A World Astir|Sep 11, 2004 10:59 AM| by:

Fanaticism’s Falling Towers

‘What is that sound high in the air
Murmur of maternal lamentation
Who are the hooded hordes swarming…
What is the city over the mountains
Cracks and reforms and bursts in the violet air
Falling towers
Jerusalem Athens Alexandria
Vienna London

          T.S. Eliot, The Waste Land (1922)


Our world is at once more interconnected and more polarised.  It is more closely connected both for positive reasons and negative reasons. On the plus side, there is technological progress and the greater ease of cultural exchange.  On the minus side there is the mounting ecological crisis, the threat of terrorism and the rise of multinational corporations that lack local and democratic accountability.  Yet we also live in an increasingly disconnected, polarised world, as ethnic and religious hostilities assert themselves increasingly and fanatical ideologies compete for global attention.  We hear talk, especially in the West, of a ‘clash of civilisations’ underlying the so-called war on terror.  But it is more instructive to think in terms of a clash of fanaticisms, as the West’s free-market fundamentalism – the neo-liberal ‘project’ – encounters religious or spiritually based resistance, of which Al-Qaeda is the most visible and dramatic example.

With the Cold War over, and the challenge of a parallel system, Communism, defeated, triumphalist Western policy-makers tend to assume that have carte blanche.  They can, they believe, impose their versions of development and democracy on the rest of the world, riding roughshod over local complexities because they are so sure of their own rightness.  This secular missionary imperative is a caricature of the West’s democratic ideals because it is one-sided and absolutist, because it is founded exclusively on materialism and because it lacks either a spiritual dimension or a sense of history.  The reaction they face, principally but not exclusively from the Islamic world, is equally one-sided.  Instead of renewing ancient cultures and noble faiths, such reactions produce grotesque and philistine parodies of these traditions. 

 If there is to be reconciliation, there must first be balance.  Sri Aurobindo realised that political struggle alone was not enough, but that spirituality left to itself produced a social vacuum.  Spiritual growth and the pursuit of social justice are complementary principles, not opposites.  Such an approach transcends fanaticism, political or religious.  What we call evil is in reality a lack of integration, whether that is between the human and the divine, the political and the spiritual, progress and conservation, or the global and the local.  ‘9/11’, as it is now universally known, is a powerful symbol of all these divisions.  On its third anniversary, we would do well to rethink our approach to politics, to seek unity in diversity, instead of clinging to dogmas that diminish our humanity.  Such clinging to dogmas is a symptom of a deeper cultural crisis, which like all crises at once threatens disintegration and offers the possibility of renewal.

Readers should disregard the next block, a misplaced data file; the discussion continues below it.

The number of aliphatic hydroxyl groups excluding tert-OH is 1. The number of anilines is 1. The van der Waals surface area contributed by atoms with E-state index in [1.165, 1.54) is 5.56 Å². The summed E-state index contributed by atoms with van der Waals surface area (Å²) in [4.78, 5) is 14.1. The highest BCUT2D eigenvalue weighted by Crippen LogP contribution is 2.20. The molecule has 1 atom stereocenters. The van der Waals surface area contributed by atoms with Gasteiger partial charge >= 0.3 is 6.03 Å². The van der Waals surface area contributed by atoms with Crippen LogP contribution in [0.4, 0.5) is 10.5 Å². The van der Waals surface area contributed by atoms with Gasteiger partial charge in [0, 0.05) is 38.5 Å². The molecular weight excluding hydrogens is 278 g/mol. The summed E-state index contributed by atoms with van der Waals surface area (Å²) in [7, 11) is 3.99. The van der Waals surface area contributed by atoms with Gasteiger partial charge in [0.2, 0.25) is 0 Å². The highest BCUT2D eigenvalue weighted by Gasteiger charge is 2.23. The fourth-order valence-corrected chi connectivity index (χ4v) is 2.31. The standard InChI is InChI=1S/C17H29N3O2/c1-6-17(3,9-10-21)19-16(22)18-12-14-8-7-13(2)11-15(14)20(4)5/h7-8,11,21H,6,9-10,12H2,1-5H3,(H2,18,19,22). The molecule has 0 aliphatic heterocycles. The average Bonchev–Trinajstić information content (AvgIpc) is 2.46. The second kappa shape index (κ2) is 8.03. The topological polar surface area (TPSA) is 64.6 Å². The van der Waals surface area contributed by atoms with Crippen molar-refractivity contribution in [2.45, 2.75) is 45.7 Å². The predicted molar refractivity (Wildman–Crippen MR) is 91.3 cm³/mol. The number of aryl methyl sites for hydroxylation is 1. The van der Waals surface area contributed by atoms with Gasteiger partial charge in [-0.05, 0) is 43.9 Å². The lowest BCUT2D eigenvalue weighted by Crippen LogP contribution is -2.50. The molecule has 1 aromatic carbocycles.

In The Waste Land, Eliot does not include New York amongst his roll call of cities, ancient and modern. This is hardly surprising as his epic was written when New York was on the up-and-up, cultural pessimism reigned in Europe and US civilisation’s confidence in itself was at a high. His verses, nonetheless, are called to mind by the recent atrocities in New York and Washington. The World Trade Centre’s falling towers remind us, horribly, that city-based ‘civilisation’ is so vulnerable despite its strength. This is because the source of that strength, the concentration of wealth and power, is also the origin of its weakness. When economic and political bastions are in close proximity and controlled by a few individuals or interest groups, they become sitting targets for murderous fanatics.

Such was the case with the act of evil that destroyed the World Trade Centre and took thousands of innocent lives, lives for the most part of functionaries, cogs in a machine: the office proletariat. From the carnage emerged scenes of great bravery and sacrifice – traditional, chivalrous courage that has survived free-market dogma and ‘political correctness’ to expose the worthlessness of both. The market chaos and the evidence of manipulation of the markets by terrorism’s supporters show us how artificial much of our economic system has become. Economics, originally the science of household management, is reduced to number crunching, more a modern superstition than a science. Instead of treating it as the servant of humanity, we allow it to take on a life of its own and become our master. We worship economic forces and markets with a zeal uncomfortably close to religious mania. No wonder that George Soros, who knows a lot about how capitalism works, speaks of a ‘market fundamentalism’ that poses a threat to social stability and humane values.